More generally, any claim of literalism seeks to evade or obscure the reality that all communication necessarily involves interpretation, even something as seemingly simple as what it is I want for breakfast.
Historians of Constitutional law may be able to trace the route from Christian Fundamentalism to Constitutional Originalism. However, even without specifying historical links, the two have such similar logics that it is reasonable to suspect that just such a route exists. And stylistically, Constitutional Originalism appeals to those members of the Supreme Court who are both legally and religiously conservative. In addition to the logics and stylistics involved, the two are similar in what they reject.
The concept of fundamentalism dates from the period following the American Civil War, a period of great religious activity that also saw, for example, the rise of Spiritualism and Theosophy. Two developments in particular seem to have driven the rise of Fundamentalism as a religious movement: Darwinism and Higher Criticism. Reactionary resistance to Darwinian evolutionary theory is still an important part of Fundamentalist religious politics. It is integral to that discourse, supporting both authoritarian understandings of the Bible, and a paranoid stance of victimization. More directly relevant to Constitutional Originalism is the other factor motivating the rise of Fundamentalism: “Higher Criticism.”
Although being traced back to the Biblical criticism of Spinoza, “Higher Criticism” became the category for scholarship that treated the Bible as an historical and constructed document in the mid-18th century, specifically German scholarship of the Tübingen school. That approach considers the Bible to be a plurivocal text originating from particular, contingent times and places, and its meaning is rooted those times and places. Understanding those contexts—social, historical, economic, literary, and linguistic—is necessary for understanding the text. This is the academic logic behind those college courses that teach “Bible as Literature.” A consequence is that the Bible is no longer treated as some set of fixed, timeless truths, or eternally and universally valid ethical mandates—but instead a “living document” that is open to interpretation and application in contemporary situations, which is one way of thinking about the projects of theology.
Though the idea arose earlier, Fundamentalism derives its name from a series of pamphlets published between 1910 and 1915 named “The Fundamentals: A Testimony to the Truth.” One of the central tenets of Fundamentalism is the rejection of Higher Criticism in the form of asserting Biblical inerrancy and, therefore, Biblical literalism—that is, the Bible makes no errors, and a literal reading of the Bible is the only correct reading. Or, as the Fundamentalist slogan that evades critical reflection would have it: “God said it, I believe it, that settles it.”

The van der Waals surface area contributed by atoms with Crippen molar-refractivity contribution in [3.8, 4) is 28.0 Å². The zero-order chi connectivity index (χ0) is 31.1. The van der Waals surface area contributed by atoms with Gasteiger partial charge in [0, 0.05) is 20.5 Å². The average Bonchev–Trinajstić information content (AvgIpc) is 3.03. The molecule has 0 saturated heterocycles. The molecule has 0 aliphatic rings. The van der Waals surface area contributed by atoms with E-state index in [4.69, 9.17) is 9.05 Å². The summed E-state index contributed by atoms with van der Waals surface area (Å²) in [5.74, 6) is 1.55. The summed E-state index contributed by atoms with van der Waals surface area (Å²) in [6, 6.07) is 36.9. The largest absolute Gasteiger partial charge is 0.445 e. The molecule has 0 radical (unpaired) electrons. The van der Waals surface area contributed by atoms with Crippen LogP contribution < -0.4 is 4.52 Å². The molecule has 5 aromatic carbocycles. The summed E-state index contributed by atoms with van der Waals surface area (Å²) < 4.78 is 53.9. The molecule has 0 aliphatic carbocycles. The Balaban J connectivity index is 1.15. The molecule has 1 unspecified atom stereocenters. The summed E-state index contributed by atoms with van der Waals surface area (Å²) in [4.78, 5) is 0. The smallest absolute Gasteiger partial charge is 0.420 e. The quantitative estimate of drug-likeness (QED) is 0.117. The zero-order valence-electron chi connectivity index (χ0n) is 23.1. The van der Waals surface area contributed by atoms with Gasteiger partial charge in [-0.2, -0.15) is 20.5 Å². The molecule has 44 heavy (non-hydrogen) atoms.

So, here is the logical parallel between Biblical Fundamentalism and Constitutional Originalism: the only meaning of the text is the literal meaning, fixed when it was written, and any interpretation is a misreading. The Bible is the word of God, the Constitution is the word of the Founders—and note how much authority is vested in the capitalization. Claims of literalism are strategic moves to claim the authority that is (claimed to be) vested in the authors of the texts. It is all about taking power, the power to say what it is that the text means.
(We note in passing that this same kind of strategic positioning regarding texts has a long history in Buddhism, though contemporary versions in Western Buddhisms seem to have taken on some of the same flavor [rasa] of argumentation as Biblical Fundamentalism.)
If we take an additional step back, however, we can ask Why is so much authority and power vested in a text? It would seem clear, at least to me and I hope by now to you too, that it is solely because we collectively agree to give that text authority, and reference it in shared decision making. We do not, however, have to allow those who claim power over the book to use it as a bludgeon to impose their will, their idiosyncratic views, their authoritarian political and social agendas on the rest of us.